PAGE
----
Block on Trump's Asylum Ban Upheld by Supreme Court
It was a big morning for Supreme Court orders with four granted cases to be heard in three oral arguments, two issued opinions, one hot-button immigration case ... and a partridge in a pear tree.
Let's start with what will surely be the second-most talked-about case of the year: the Arizona immigration law challenge.
The Court has granted certiorari in Arizona v. U.S., questioning the constitutionality of Arizona S.B. 1070. While no date has been set for oral arguments, the Justices will consider whether federal immigration laws preclude Arizona's attempt at cooperative law enforcement and facially preempt four provisions of S.B. 1070.
Justice Kagan did not take part in the consideration of the petition.
The Nine also agreed to hear a sovereign immunity case regarding Indian trust lands in Match-E-Be-Nash-She-Wish Band of Pottawatomi Indians v. Patchak and Salazar v. Patchak, consolidated, and a bankruptcy case, RadLAX Gateway Hotel, LLC v. Amalgamated Bank.
In addition to Supreme Court orders, we have two unanimous opinions today.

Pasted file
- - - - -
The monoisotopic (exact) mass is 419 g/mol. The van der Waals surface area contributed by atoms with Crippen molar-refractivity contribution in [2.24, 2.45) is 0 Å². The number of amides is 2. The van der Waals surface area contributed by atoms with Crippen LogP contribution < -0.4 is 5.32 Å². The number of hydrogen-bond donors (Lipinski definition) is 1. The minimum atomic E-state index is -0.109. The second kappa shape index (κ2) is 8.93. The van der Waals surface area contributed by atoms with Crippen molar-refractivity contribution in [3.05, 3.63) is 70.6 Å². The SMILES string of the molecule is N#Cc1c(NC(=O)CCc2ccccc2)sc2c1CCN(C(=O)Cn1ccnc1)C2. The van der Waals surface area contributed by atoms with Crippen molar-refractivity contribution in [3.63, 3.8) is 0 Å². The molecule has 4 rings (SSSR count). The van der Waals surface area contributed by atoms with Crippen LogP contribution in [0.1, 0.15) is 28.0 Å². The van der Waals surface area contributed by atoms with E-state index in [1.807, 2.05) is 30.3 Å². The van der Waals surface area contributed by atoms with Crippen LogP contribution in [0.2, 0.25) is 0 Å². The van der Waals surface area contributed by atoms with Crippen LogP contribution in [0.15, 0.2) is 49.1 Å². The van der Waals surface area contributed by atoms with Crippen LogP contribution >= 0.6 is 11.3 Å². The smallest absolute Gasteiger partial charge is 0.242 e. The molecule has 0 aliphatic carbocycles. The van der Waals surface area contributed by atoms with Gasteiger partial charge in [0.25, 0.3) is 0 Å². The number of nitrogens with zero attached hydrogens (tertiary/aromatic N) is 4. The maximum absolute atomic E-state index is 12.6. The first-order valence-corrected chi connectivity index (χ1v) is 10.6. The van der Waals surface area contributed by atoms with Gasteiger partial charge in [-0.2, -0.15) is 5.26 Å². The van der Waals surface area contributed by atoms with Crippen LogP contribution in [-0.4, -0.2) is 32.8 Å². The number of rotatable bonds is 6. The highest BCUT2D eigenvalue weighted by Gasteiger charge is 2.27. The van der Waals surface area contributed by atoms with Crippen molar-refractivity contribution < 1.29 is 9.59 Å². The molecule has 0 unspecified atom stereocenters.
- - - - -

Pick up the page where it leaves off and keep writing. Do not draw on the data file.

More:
First, Justice Kagan wrote for the Court in Judulang v. Holder finding that the Board of Immigration Appeals' policy for deciding when resident aliens may apply to the Attorney General for relief from deportation under a now-repealed provision of the immigration laws was arbitrary and capricious.
The decision stays the deportation of Joel Judulang, a permanent resident from the Philippines. The government refused to permit Judulang to apply for an exception from deportation proceedings after Judulang pleaded guilty to voluntary manslaughter and was subsequently arrested for theft, reports the Associated Press.
In the second case, Hardy v. Cross, the Court issued a per curiam opinion reversing a Seventh Circuit decision in a habeas corpus appeal. The Seventh Circuit had previously overturned Irving Cross' conviction on Confrontation Clause grounds, finding that the state could not use prior testimony from a key witness against Cross during retrial because the prosecution had not made a good faith effort to locate the witness.
The Court found that the Seventh Circuit should have given deference to the trial court decision under the Antiterrorism and Effective Death Penalty Act because the trial court had reached a reasonable decision.
Today's orders should be the last set of Supreme Court orders for 2011, but we'll keep you updated with news on briefs, oral argument schedules, and miscellaneous orders as we count down the remaining days of 2011, and help you prepare for the nudity-and-expletive-filled fun of FCC v. Fox when the oral arguments resume in January.